In several corporate boardrooms (perhaps yours), this was the week where the risk and scale of vulnerable unmanaged and IoT devices started to really hit home.
“We’ve often used surveillance systems as pivots into the corporate environments...so, yea, I’m not surprised by this (breach) and I’m sure this is just the tip of the iceberg.” one hacker commented in SecurityInfoWatch
Verkada’s massive camera breach, which saw hackers disseminate confidential footage from over 150,000 surveillance cameras as well as having control of the cameras and root access to them, organizations didn’t have to wonder why the hackers targeted cameras.
IP cameras, as well as other types of IoT devices, have become such attractive targets that in 2019 the number of known exploits targeting them exceeded the number of exploits aimed at IT-managed systems; by 2025 more than 75% of vulnerabilities will target them.
In these boardrooms many already know that according to Gartner by 2023 cyber-physical system security breaches will have cost businesses more than $50 billion, and by 2024 over 75% of CEOs will face personal liability for cyber breaches. But until this week getting in control of cyber hygiene for unmanaged and IoT devices may have been something to get to “tomorrow” – now it is something that needs attention “today”.
Three critical events that came together were the ongoing issues in containing the massive Solarwinds exploit, the Windows Exchange Server hack, and the Verkada breach impacting users of their surveillance cameras. The Solarwinds breach, where backdoors were planted in organizations using Solarwinds software, has become a difficult and ongoing issue for organizations impacted. The reason is when hackers gain access in this way, they often exist on the network for a long time and can use that access to observe and penetrate deeper. Additionally, the hackers took advantage of the software being commonplace within IT organizations and not thought of as a possible attack vector. The result is there will be many further weeks and months spent to simply find out how deep the hackers got in. Similar to how unmanaged and IoT devices exist; often they are “set it and forget it”, and not thought of as attack vectors. As Solarwinds shows, there should be an urgency to review, update, and manage these devices on a regular basis, to detect and thwart attacks already planned or deployed.
In the case of the Windows Server Exchange hack it is a lesson in how organizational risk is directly correlated to how fast an organization can patch their systems. On March 2nd Microsoft issued emergency fixes because of 4 new zero day exploits that were uncovered in Exchange Server, impacting 400,000 servers. While many organizations have promptly dealt with updating firmware and running additional cyber scans, many are still in process of rolling it out. Not surprising that today (March 12th) Microsoft is reporting that cyber criminals are actively exploiting this vulnerability to deliver ransomware (DearCry). Given this window of opportunity, cyber criminals are in high gear – according to Check Point Research exploitation efforts are doubling every two to three hours (emphasis added). And over 80,000 Exchange Servers remain unpatched and vulnerable as of this post. Now consider that compared to the 400K Exchange Servers effected that there are over 10 billion unmanaged and IoT devices; 25,000 times as many. Take IP cameras for example; every organization has them, few are managed by IT, many are in out of the way locations, and may even have exposed USB ports. There should be an urgency on making sure your organization can use automated firmware, certificate, and password management capabilities to make the window of opportunity for hackers as short as possible (ideally zero).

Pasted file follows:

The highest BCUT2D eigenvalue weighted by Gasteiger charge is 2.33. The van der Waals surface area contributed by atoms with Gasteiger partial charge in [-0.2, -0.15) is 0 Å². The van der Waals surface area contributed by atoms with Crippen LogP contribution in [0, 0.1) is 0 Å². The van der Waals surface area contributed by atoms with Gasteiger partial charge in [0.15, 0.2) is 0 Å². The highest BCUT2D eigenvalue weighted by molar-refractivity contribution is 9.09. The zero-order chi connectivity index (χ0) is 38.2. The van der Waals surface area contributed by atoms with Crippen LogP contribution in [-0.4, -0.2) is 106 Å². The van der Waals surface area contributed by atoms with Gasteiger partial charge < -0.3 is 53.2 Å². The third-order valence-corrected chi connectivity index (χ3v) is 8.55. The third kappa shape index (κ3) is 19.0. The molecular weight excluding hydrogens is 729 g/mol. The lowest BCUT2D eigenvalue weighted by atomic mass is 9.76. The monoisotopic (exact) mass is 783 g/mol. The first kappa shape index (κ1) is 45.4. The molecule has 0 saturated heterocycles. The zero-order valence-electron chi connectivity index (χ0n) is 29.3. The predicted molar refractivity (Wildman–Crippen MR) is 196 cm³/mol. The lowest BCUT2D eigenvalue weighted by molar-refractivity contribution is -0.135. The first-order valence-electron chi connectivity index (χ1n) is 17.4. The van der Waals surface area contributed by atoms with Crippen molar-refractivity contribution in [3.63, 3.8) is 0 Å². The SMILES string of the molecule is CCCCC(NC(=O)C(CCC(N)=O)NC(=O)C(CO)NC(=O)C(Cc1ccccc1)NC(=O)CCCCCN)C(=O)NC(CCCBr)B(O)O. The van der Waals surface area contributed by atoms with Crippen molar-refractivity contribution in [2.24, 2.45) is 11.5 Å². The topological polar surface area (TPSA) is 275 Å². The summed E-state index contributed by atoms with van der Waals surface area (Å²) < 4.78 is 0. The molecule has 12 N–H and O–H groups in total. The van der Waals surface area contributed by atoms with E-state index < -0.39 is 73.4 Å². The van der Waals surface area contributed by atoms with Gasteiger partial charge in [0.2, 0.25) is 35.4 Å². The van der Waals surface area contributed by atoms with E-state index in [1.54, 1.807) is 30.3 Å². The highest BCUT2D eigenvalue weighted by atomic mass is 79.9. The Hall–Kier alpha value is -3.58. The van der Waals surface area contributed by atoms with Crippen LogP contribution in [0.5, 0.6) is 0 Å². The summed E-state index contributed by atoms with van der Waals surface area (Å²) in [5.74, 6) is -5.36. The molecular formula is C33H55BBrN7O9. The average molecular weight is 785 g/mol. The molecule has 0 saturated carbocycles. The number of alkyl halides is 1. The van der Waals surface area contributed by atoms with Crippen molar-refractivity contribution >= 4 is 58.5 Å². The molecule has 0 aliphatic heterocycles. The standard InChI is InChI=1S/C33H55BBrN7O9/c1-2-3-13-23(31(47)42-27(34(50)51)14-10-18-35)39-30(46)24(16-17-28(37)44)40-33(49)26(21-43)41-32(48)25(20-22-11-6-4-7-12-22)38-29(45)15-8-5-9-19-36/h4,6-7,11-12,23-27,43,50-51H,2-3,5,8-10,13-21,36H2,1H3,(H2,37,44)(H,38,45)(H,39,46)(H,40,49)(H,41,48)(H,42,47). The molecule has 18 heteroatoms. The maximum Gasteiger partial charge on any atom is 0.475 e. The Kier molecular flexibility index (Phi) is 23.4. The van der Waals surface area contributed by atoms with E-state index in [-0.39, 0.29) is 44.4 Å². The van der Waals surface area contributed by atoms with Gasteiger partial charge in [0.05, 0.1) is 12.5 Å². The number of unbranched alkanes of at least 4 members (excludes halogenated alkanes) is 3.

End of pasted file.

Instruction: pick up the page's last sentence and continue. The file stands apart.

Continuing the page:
In the case of Verkada’s massive camera breach, which saw hackers disseminate confidential footage from over 150,000 surveillance cameras as well as having control of the cameras and root access to them, organizations didn’t have to wonder why the hackers targeted cameras. As highlighted by Steve Lasky in SecurityInfoWatch, one hacker commented that “we’ve often used surveillance systems as pivots into the corporate environments because we again see where too often the physical and digital security folks are not talking in an efficient way. The same can be said for the audio/visual folks as well. So, yea, I’m not surprised by this (breach) and I’m sure this is just the tip of the iceberg.” IP cameras, as well as other types of IoT devices, have become such attractive targets that in 2019 the number of known exploits targeting them exceeded the number of exploits aimed at IT-managed systems; by 2025 more than 75% of vulnerabilities will target them. Hearing loud and clear from hackers themselves that surveillance systems allow them to pivot into corporate environments should create urgency on cyber hygiene, and given the scale of such devices, on automated cyber hygiene solutions.
Bringing together automated IoT device discovery and vulnerability remediation is the first step for organizations looking to take action. Knowing what you have, if it is vulnerable, and making it secure now can be done automatically, critical to quickly shutting down cyber threats at scale. Customers can quickly and cost-effectively make these devices secure, visible, and capable of delivering their full value. I’d encourage you to join our webinar with Armis on March 24 with or request a demo at www.viakoo.com. The time is now for taking action – the growing risk from unmanaged and IoT devices at scale, combined with hackers stated intent to exploit such devices, makes taking action now an imperative. Viakoo is here to help.